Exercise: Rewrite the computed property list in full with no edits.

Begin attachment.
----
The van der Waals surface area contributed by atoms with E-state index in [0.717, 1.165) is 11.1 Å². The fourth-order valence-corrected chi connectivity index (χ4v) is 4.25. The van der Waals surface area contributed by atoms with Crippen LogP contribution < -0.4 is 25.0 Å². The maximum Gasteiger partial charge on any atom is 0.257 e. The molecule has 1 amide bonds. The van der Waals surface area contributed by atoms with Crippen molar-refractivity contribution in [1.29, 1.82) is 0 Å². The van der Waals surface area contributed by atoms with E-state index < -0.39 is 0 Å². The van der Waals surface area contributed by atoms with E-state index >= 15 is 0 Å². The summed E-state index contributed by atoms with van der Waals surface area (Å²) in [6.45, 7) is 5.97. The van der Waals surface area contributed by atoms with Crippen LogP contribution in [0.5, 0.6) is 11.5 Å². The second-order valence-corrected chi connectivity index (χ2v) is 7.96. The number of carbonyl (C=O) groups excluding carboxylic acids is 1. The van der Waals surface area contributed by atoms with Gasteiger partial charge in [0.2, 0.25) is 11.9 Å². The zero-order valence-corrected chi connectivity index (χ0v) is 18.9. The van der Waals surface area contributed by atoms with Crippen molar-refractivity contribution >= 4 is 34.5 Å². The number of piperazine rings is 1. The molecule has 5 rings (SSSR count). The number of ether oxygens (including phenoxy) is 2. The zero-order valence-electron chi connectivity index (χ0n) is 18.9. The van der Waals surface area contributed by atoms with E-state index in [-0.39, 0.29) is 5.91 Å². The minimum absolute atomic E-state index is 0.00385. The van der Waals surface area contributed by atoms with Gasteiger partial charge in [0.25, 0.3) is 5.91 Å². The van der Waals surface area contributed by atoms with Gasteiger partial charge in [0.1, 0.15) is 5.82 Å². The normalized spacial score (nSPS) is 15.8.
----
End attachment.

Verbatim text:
The van der Waals surface area contributed by atoms with E-state index in [0.717, 1.165) is 11.1 Å². The fourth-order valence-corrected chi connectivity index (χ4v) is 4.25. The van der Waals surface area contributed by atoms with Crippen LogP contribution < -0.4 is 25.0 Å². The maximum Gasteiger partial charge on any atom is 0.257 e. The molecule has 1 amide bonds. The van der Waals surface area contributed by atoms with Crippen molar-refractivity contribution in [1.29, 1.82) is 0 Å². The van der Waals surface area contributed by atoms with E-state index < -0.39 is 0 Å². The van der Waals surface area contributed by atoms with E-state index >= 15 is 0 Å². The summed E-state index contributed by atoms with van der Waals surface area (Å²) in [6.45, 7) is 5.97. The van der Waals surface area contributed by atoms with Crippen LogP contribution in [0.5, 0.6) is 11.5 Å². The second-order valence-corrected chi connectivity index (χ2v) is 7.96. The number of carbonyl (C=O) groups excluding carboxylic acids is 1. The van der Waals surface area contributed by atoms with Gasteiger partial charge in [0.2, 0.25) is 11.9 Å². The zero-order valence-corrected chi connectivity index (χ0v) is 18.9. The van der Waals surface area contributed by atoms with Crippen molar-refractivity contribution >= 4 is 34.5 Å². The number of piperazine rings is 1. The molecule has 5 rings (SSSR count). The number of ether oxygens (including phenoxy) is 2. The zero-order valence-electron chi connectivity index (χ0n) is 18.9. The van der Waals surface area contributed by atoms with E-state index in [-0.39, 0.29) is 5.91 Å². The minimum absolute atomic E-state index is 0.00385. The van der Waals surface area contributed by atoms with Gasteiger partial charge in [0.25, 0.3) is 5.91 Å². The van der Waals surface area contributed by atoms with Gasteiger partial charge in [0.1, 0.15) is 5.82 Å². The normalized spacial score (nSPS) is 15.8.